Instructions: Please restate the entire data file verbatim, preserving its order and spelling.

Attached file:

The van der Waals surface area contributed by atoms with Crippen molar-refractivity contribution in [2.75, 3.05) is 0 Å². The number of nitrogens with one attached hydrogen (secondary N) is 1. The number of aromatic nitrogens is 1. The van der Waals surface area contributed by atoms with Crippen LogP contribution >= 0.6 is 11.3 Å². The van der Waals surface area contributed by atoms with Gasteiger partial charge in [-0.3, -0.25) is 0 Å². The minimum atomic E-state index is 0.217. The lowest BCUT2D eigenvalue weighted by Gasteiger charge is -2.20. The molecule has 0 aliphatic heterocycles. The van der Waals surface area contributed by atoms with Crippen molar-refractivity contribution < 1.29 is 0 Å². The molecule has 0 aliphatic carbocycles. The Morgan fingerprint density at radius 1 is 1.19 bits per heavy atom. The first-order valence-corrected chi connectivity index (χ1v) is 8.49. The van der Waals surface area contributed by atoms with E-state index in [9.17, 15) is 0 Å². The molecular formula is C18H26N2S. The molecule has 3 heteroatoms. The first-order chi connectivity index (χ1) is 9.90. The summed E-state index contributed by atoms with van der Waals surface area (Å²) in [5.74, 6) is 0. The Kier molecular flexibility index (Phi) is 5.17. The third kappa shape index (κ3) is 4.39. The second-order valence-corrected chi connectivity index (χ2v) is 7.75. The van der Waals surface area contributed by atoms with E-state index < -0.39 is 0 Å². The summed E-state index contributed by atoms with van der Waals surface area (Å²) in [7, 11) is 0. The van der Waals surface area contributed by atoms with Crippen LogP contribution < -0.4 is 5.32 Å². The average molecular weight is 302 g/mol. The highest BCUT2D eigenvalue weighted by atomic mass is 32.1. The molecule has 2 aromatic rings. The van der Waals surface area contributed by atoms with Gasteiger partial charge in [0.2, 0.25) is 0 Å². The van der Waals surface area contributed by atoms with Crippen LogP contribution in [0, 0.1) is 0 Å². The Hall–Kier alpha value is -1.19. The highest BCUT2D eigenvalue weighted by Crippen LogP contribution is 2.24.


The van der Waals surface area contributed by atoms with Crippen molar-refractivity contribution in [2.75, 3.05) is 0 Å². The number of nitrogens with one attached hydrogen (secondary N) is 1. The number of aromatic nitrogens is 1. The van der Waals surface area contributed by atoms with Crippen LogP contribution >= 0.6 is 11.3 Å². The van der Waals surface area contributed by atoms with Gasteiger partial charge in [-0.3, -0.25) is 0 Å². The minimum atomic E-state index is 0.217. The lowest BCUT2D eigenvalue weighted by Gasteiger charge is -2.20. The molecule has 0 aliphatic heterocycles. The van der Waals surface area contributed by atoms with Crippen molar-refractivity contribution < 1.29 is 0 Å². The molecule has 0 aliphatic carbocycles. The Morgan fingerprint density at radius 1 is 1.19 bits per heavy atom. The first-order valence-corrected chi connectivity index (χ1v) is 8.49. The van der Waals surface area contributed by atoms with E-state index in [9.17, 15) is 0 Å². The molecular formula is C18H26N2S. The molecule has 3 heteroatoms. The first-order chi connectivity index (χ1) is 9.90. The summed E-state index contributed by atoms with van der Waals surface area (Å²) in [5.74, 6) is 0. The Kier molecular flexibility index (Phi) is 5.17. The third kappa shape index (κ3) is 4.39. The second-order valence-corrected chi connectivity index (χ2v) is 7.75. The van der Waals surface area contributed by atoms with E-state index < -0.39 is 0 Å². The summed E-state index contributed by atoms with van der Waals surface area (Å²) in [7, 11) is 0. The van der Waals surface area contributed by atoms with Crippen LogP contribution < -0.4 is 5.32 Å². The average molecular weight is 302 g/mol. The highest BCUT2D eigenvalue weighted by atomic mass is 32.1. The molecule has 2 aromatic rings. The van der Waals surface area contributed by atoms with Gasteiger partial charge in [0.2, 0.25) is 0 Å². The van der Waals surface area contributed by atoms with Crippen LogP contribution in [0, 0.1) is 0 Å². The Hall–Kier alpha value is -1.19. The highest BCUT2D eigenvalue weighted by Crippen LogP contribution is 2.24.